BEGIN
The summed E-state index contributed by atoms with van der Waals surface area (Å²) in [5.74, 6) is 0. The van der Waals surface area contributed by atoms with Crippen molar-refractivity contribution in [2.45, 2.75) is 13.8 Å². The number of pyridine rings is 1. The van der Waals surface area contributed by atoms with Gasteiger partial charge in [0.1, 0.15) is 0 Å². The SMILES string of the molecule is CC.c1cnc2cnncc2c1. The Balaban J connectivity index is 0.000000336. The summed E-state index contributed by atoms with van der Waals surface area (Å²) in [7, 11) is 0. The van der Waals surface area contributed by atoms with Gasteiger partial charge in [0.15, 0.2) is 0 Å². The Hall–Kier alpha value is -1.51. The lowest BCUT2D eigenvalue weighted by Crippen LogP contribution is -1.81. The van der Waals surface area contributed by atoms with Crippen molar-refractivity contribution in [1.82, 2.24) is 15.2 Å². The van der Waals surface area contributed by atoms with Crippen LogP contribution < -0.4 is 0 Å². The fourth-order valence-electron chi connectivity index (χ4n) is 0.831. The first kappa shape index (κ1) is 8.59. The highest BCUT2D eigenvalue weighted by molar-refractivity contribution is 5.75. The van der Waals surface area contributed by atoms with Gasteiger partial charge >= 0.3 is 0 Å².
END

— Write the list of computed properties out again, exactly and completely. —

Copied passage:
The summed E-state index contributed by atoms with van der Waals surface area (Å²) in [5.74, 6) is 0. The van der Waals surface area contributed by atoms with Crippen molar-refractivity contribution in [2.45, 2.75) is 13.8 Å². The number of pyridine rings is 1. The van der Waals surface area contributed by atoms with Gasteiger partial charge in [0.1, 0.15) is 0 Å². The SMILES string of the molecule is CC.c1cnc2cnncc2c1. The Balaban J connectivity index is 0.000000336. The summed E-state index contributed by atoms with van der Waals surface area (Å²) in [7, 11) is 0. The van der Waals surface area contributed by atoms with Gasteiger partial charge in [0.15, 0.2) is 0 Å². The Hall–Kier alpha value is -1.51. The lowest BCUT2D eigenvalue weighted by Crippen LogP contribution is -1.81. The van der Waals surface area contributed by atoms with Crippen molar-refractivity contribution in [1.82, 2.24) is 15.2 Å². The van der Waals surface area contributed by atoms with Crippen LogP contribution < -0.4 is 0 Å². The fourth-order valence-electron chi connectivity index (χ4n) is 0.831. The first kappa shape index (κ1) is 8.59. The highest BCUT2D eigenvalue weighted by molar-refractivity contribution is 5.75. The van der Waals surface area contributed by atoms with Gasteiger partial charge >= 0.3 is 0 Å².